Seeking Redress against Multinationals for Acts Committed Abroad: Recent Developments in Kiobel and Vedanta
Over the last couple of years, the possibility to seek redress against multinationals for acts committed abroad has been the subject of high-profile cases in national courts. Today, I wanted to raise your attention to two major recent developments in this field.
Dutch court agrees to hear Kiobel’s case
On 1 May 2019, The Hague’s district court ruled that it had jurisdiction to determine whether Royal Dutch Shell (Shell) was complicit in human rights violations committed in the 1990’s by the Nigerian government against local environmental protesters who fought against widespread pollution in the Niger Delta (see background information on the case here and here).
One of the plaintiffs in this case is Esther Kiobel, whose husband was executed during those events. Esther Kiobel has long sought to obtain reparations against Shell for her husband’s death. She even gave her name to a well-known case before the U.S. Supreme Court, in which the U.S. Supreme Court found that U.S. courts did not have jurisdiction to hear Mrs Kiobel’s claim.
In its judgment of 1 May 2019, The Hague’s district court found that it had jurisdiction to hear that claim. The relevant paragraph is para. 4.29:
“Er is geen regel van geschreven of ongeschreven Nederlands internationaal privaatrecht, die noopt tot de conclusie dat deze Nigeriaanse regel van relatieve bevoegdheid eraan in de weg staat dat de Nederlandse rechter die – zoals hiervoor is vastgesteld – rechtsmacht heeft ten aanzien van alle gedaagden, kennisneemt van vorderingen gegrond op een rechtstreeks beroep op de door eiseressen ingeroepen grondrechten. Eiseressen kunnen hun direct op de onder 4.5 genoemde grondrechten gebaseerde vorderingen, waarin zij redress vorderen in de vorm van publieke verontschuldigingen en een verklaring voor recht, dus ook instellen in deze procedure voor de Nederlandse rechter.“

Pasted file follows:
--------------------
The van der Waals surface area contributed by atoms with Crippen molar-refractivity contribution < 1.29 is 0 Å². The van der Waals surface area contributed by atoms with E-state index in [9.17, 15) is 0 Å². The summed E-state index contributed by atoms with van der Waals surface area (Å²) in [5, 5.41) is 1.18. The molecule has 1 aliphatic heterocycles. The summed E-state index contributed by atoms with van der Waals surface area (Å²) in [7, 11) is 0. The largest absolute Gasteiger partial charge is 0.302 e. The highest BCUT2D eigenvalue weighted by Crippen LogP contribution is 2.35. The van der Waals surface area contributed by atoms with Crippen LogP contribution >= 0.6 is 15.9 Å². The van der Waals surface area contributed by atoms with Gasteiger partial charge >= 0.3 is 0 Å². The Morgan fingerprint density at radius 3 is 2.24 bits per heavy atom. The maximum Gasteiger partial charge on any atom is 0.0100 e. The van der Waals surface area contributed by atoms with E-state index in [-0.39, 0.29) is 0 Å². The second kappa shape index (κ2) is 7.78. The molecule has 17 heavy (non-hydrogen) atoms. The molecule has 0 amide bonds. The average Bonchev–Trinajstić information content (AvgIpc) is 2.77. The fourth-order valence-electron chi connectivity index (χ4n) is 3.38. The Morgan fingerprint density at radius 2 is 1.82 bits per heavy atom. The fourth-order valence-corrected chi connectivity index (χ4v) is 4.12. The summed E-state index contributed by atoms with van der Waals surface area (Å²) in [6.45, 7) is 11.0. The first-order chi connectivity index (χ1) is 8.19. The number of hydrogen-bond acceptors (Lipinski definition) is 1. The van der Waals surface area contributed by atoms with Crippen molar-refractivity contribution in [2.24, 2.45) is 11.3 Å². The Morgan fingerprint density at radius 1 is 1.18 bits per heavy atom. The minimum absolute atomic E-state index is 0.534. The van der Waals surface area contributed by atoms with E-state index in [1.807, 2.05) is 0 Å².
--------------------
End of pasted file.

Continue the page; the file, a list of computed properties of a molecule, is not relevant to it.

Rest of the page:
In addition, The Hague’s district court also ordered Shell to produce additional documents for the case to be heard on the substance.
U.K. Supreme Court in Vedanta v. Lungowe
In addition to the developments in the Kiobel case, the Financial Times published yesterday a very interesting article on how the recent judgment of the U.K. Supreme in Vedanta Resources PLC and Others v. Lungowe and Others serves as a warning shot that “[m]ultinationals can no longer assume that distance – or a legal distinction between parent and subsidiary – will protect them from being held accountable when damage is done very far from home“. According the Financial Times, the decision in Vedanta was “particularly welcomed by campaigners” after the 2018 decision of the U.S. Supreme Court in Jesner v. Arab Bank (see our coverage here) “all but eliminated the use of the American courts for trying to hold [multinational companies] accountable for human rights violations in far-flung places“.